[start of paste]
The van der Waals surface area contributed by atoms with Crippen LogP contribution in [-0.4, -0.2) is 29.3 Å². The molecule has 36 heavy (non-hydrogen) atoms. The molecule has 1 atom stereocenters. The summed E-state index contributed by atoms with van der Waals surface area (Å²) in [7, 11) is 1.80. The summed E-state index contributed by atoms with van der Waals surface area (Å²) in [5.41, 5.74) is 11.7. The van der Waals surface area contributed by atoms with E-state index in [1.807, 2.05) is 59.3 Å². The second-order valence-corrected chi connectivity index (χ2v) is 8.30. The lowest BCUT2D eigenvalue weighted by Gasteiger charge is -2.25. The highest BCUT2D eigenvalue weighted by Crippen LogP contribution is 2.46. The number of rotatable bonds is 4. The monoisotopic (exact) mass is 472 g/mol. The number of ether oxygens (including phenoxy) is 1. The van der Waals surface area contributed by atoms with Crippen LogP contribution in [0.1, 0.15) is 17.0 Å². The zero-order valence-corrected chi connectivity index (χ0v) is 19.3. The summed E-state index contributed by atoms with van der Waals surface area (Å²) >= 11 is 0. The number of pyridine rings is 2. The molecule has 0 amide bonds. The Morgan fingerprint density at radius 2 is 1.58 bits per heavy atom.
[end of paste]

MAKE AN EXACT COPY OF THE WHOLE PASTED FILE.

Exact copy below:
The van der Waals surface area contributed by atoms with Crippen LogP contribution in [-0.4, -0.2) is 29.3 Å². The molecule has 36 heavy (non-hydrogen) atoms. The molecule has 1 atom stereocenters. The summed E-state index contributed by atoms with van der Waals surface area (Å²) in [7, 11) is 1.80. The summed E-state index contributed by atoms with van der Waals surface area (Å²) in [5.41, 5.74) is 11.7. The van der Waals surface area contributed by atoms with E-state index in [1.807, 2.05) is 59.3 Å². The second-order valence-corrected chi connectivity index (χ2v) is 8.30. The lowest BCUT2D eigenvalue weighted by Gasteiger charge is -2.25. The highest BCUT2D eigenvalue weighted by Crippen LogP contribution is 2.46. The number of rotatable bonds is 4. The monoisotopic (exact) mass is 472 g/mol. The number of ether oxygens (including phenoxy) is 1. The van der Waals surface area contributed by atoms with Crippen LogP contribution in [0.1, 0.15) is 17.0 Å². The zero-order valence-corrected chi connectivity index (χ0v) is 19.3. The summed E-state index contributed by atoms with van der Waals surface area (Å²) >= 11 is 0. The number of pyridine rings is 2. The molecule has 0 amide bonds. The Morgan fingerprint density at radius 2 is 1.58 bits per heavy atom.